With so many of the original cast members having died since the original series, The Return is haunted by ghosts. But no one more so than David Bowie. His character Philip Jefferies, despite not having featured in the new series, has been fundamental to the plot. Gordon has a flashback to Bowie’s appearance in Fire, Walk With Me. He points at Cooper and says: ‘who do you think this is there?’. He continues, ‘we live inside a dream’.
Not only are we watching a dream, but we are watching the creator (Lynch), watch his own creation. This fantastic article by Vox argues that the series so far has been a comment on the act of watching television, and this felt no more prominent than in this episode.
After going to Jack Rabbit’s Palace, Bobby and co find the woman who helped (in the loosest possible definition of the word) Cooper escape The Black Lodge naked on the ground. A vortex – the same that Gordon was almost sucked into – appears, and Andy is sucked up into it. Again, the picture is black and white, and he looks to be in the White Lodge. The Giant, who we now discover is called ‘The Fireman’ (and, considering the Black Lodge is the place of fire, The Fireman appears to be its natural foe, yet also oddly dependent on it), presents him with an object that gives Andy a summary of Episode 8 and the creation of BOB. We watch Andy, watching what we have already watched. It’s a postmodern Gogglebox in a world of people watching, but unable to comprehend what they are seeing.
If this episode couldn’t get anymore out there, then the show’s perfect blend of humour, horror and surrealism is brought together in a scene involving James, and fellow Great Northern security Freddie, who has possibly the world’s worst cockney accent. Freddie tells us how he came to Twin Peaks after he was instructed to do so by a man called ‘The Fireman’, after he saw him disappear into a vortex- standard happenings in London, apparently. The Fireman also instructed him to put on a green gardening glove on his right hand, which Freddie cannot take off (trust us, his doctor has tried), and gives him super human powers. Is this scene setting us up for more to come? Is Freddie going to punch Bad Cooper with his super human powers like how Bad Coop punched his opponent last week? Is this going to be another unsolved mystery? Perhaps so.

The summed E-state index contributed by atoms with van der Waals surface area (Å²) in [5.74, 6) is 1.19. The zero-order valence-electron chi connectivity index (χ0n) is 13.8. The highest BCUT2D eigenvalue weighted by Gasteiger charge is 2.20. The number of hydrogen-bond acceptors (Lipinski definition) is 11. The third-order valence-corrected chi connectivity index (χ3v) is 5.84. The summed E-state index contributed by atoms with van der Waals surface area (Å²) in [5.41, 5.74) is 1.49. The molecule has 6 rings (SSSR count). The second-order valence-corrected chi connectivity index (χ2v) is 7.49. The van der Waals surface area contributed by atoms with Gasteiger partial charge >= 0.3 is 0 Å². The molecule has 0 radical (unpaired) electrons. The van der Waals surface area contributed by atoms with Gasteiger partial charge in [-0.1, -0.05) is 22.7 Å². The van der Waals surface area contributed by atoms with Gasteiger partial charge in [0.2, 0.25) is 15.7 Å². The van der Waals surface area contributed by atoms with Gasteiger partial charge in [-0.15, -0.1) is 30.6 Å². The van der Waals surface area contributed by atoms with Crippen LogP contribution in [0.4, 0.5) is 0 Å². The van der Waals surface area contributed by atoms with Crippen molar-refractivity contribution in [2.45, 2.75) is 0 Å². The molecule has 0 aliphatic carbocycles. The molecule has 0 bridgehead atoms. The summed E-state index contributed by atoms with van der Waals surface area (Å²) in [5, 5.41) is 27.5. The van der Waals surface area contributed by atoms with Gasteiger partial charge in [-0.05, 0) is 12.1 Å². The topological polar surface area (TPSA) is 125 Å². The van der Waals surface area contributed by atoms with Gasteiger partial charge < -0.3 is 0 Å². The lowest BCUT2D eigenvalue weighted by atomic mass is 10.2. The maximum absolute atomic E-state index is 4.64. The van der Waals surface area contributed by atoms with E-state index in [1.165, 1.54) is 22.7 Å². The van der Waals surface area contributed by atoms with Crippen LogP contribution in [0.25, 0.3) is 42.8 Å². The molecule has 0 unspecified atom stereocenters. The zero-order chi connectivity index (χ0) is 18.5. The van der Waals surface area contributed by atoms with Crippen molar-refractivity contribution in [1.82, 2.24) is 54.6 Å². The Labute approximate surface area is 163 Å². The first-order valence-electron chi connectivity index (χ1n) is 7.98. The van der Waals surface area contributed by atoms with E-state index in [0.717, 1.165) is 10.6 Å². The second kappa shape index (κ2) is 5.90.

But the scene seemed to give some reflection on the madness of the show so far. ‘Why me?’, Freddie asked The Fireman. ‘Why not?’, said The Fireman. It’s this ‘why not’ that sums up the world of Twin Peaks: no matter the madness, we must embrace it for all its absurdism, and all its unexplained answers. Twin Peaks just is, and that should be good enough for us.
And yet, our beloved Cooper featured for a grand total of 11 seconds in the episode – only appearing in dream/flashback scenes. But perhaps this is the point. Twin Peaks was never about Cooper. In fact, despite being the show’s poster boy, he wasn’t even from the Twin Peaks.
The new series isn’t about Cooper because it was never about Cooper. It was a town broken by the death of Laura Palmer; a town that needed, and still needs, healing.
We still feel distanced from many of our beloved characters. But again, this is precisely how we’re meant to feel; like Cooper, we are only a guest in this mysterious town. We are watching, and interpreting, the dreams of someone else. We have a fragmented whole: these characters were never ‘ours’, and will always drift away from us like fragments from a dream.
This week’s episode was a physic shakedown in a moonage daydream of surrealism and absurdism, and boy, did we freak out.
Image: The Independent